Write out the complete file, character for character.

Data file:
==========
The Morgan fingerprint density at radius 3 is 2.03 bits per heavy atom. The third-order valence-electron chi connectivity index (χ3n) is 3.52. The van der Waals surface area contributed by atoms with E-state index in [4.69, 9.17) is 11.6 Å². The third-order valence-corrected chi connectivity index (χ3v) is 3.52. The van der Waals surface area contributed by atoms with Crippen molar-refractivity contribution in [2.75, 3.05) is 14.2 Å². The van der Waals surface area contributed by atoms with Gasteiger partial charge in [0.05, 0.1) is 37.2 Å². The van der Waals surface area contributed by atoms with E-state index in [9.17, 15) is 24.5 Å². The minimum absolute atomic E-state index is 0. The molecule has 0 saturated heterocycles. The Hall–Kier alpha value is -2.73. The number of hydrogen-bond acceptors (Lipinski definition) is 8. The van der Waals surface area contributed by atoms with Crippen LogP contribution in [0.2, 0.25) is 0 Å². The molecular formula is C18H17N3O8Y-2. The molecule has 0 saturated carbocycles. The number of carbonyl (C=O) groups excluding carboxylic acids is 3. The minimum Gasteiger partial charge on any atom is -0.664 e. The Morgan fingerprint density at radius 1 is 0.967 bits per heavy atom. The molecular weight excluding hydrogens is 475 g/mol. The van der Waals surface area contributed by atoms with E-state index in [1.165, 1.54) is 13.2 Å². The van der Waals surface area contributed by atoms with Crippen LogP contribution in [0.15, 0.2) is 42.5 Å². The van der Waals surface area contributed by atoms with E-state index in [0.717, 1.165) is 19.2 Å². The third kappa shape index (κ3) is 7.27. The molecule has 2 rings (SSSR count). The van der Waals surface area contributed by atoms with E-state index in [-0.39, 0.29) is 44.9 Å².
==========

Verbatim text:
The Morgan fingerprint density at radius 3 is 2.03 bits per heavy atom. The third-order valence-electron chi connectivity index (χ3n) is 3.52. The van der Waals surface area contributed by atoms with E-state index in [4.69, 9.17) is 11.6 Å². The third-order valence-corrected chi connectivity index (χ3v) is 3.52. The van der Waals surface area contributed by atoms with Crippen molar-refractivity contribution in [2.75, 3.05) is 14.2 Å². The van der Waals surface area contributed by atoms with Gasteiger partial charge in [0.05, 0.1) is 37.2 Å². The van der Waals surface area contributed by atoms with E-state index in [9.17, 15) is 24.5 Å². The minimum absolute atomic E-state index is 0. The molecule has 0 saturated heterocycles. The Hall–Kier alpha value is -2.73. The number of hydrogen-bond acceptors (Lipinski definition) is 8. The van der Waals surface area contributed by atoms with Crippen LogP contribution in [0.2, 0.25) is 0 Å². The molecular formula is C18H17N3O8Y-2. The molecule has 0 saturated carbocycles. The number of carbonyl (C=O) groups excluding carboxylic acids is 3. The minimum Gasteiger partial charge on any atom is -0.664 e. The Morgan fingerprint density at radius 1 is 0.967 bits per heavy atom. The molecular weight excluding hydrogens is 475 g/mol. The van der Waals surface area contributed by atoms with E-state index in [1.165, 1.54) is 13.2 Å². The van der Waals surface area contributed by atoms with Crippen LogP contribution in [0.15, 0.2) is 42.5 Å². The van der Waals surface area contributed by atoms with E-state index in [0.717, 1.165) is 19.2 Å². The third kappa shape index (κ3) is 7.27. The molecule has 2 rings (SSSR count). The van der Waals surface area contributed by atoms with E-state index in [-0.39, 0.29) is 44.9 Å².